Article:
When speaking with him about the surf scene in Israel, Klein says he has noticed a change.
“We’ve been getting visits from top athletes from around the world coming to explore our coastline. There has been a trend of increasing international surf media covering Israel.”
One of the important governing bodies of surfing is the World Surfing League.
The WSL is the global governing body for the men's and women's Championship Tour, Qualifying Series, Junior Tour, Big Wave Tour, Longboard Tour, and specialty events.
In January, the WSL hosted its first ever event here in Israel, a series event called Pro Netanya.
The event featured several of the top men and women surfers in the world, showcasing their talents on the local waves.
“We were aware that there are many other good waves in Israel, but as always, local support from the communities and public authorities are important, and in this particular case, Netanya was an obvious choice,” says Nicolas Leroy, a member of WSL Europe. “Netanya has everything [necessary] to be a great surfing destination, including competitive surfing,” he adds.
According to Leroy, the conditions here in Israel are great for future generations wishing to become great surfers.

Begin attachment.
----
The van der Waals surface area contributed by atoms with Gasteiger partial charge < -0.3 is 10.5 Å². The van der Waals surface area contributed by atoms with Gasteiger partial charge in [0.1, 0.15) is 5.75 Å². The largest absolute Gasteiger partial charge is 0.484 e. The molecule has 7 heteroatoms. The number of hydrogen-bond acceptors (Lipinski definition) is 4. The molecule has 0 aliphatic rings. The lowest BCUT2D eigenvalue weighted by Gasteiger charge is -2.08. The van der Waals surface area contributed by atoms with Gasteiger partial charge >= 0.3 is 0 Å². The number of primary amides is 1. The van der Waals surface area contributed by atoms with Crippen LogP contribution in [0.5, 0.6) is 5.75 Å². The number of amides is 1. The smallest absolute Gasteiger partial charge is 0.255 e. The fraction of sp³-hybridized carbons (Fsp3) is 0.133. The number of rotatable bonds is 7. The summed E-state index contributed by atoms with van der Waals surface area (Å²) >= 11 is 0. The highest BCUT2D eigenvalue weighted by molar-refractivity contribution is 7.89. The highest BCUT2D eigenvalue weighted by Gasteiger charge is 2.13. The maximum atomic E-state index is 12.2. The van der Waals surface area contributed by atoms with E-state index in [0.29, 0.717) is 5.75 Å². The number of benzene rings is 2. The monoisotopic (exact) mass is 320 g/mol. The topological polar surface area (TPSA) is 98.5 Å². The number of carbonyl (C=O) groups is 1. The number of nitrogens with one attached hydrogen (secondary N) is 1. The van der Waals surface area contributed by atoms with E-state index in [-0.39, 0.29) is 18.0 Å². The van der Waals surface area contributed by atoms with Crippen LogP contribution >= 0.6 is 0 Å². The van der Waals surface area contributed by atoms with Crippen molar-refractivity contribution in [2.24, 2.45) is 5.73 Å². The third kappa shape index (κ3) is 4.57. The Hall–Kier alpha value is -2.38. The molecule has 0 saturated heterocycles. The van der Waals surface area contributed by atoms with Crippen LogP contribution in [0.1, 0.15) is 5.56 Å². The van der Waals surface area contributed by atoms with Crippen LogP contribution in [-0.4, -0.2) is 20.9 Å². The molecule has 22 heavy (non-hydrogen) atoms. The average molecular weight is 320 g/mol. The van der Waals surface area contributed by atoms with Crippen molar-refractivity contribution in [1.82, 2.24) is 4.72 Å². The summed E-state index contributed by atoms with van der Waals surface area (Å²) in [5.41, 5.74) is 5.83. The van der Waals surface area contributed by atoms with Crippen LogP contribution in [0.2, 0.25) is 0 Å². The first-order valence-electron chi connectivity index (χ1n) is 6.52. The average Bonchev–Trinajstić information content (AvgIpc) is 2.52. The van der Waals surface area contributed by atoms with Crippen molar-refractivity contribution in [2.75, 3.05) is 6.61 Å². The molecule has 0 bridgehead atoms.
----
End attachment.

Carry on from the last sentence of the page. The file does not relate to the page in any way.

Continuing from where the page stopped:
“My personal point of view is that the future is bright! There were many young surfers who entered the event in Netanya, both male and female, and they showed great potential. From what we have also seen while exploring the nearby areas, both up and down the coast, it seems there are a lot of keen surfers in the country,” he adds.
Lior Zamir, Israeli Surfing Association’s marketing and event manager, says that although there are about 800 registered members in the Israeli association, the number of people surfing in the country is larger.
“The surfing community in Israel is around 300,000,” he says.
There are about 10 events a year organized by the association. “The Israeli Surfing Association runs several events throughout the year for juniors, from age 10 to 18, and for pro surfers.”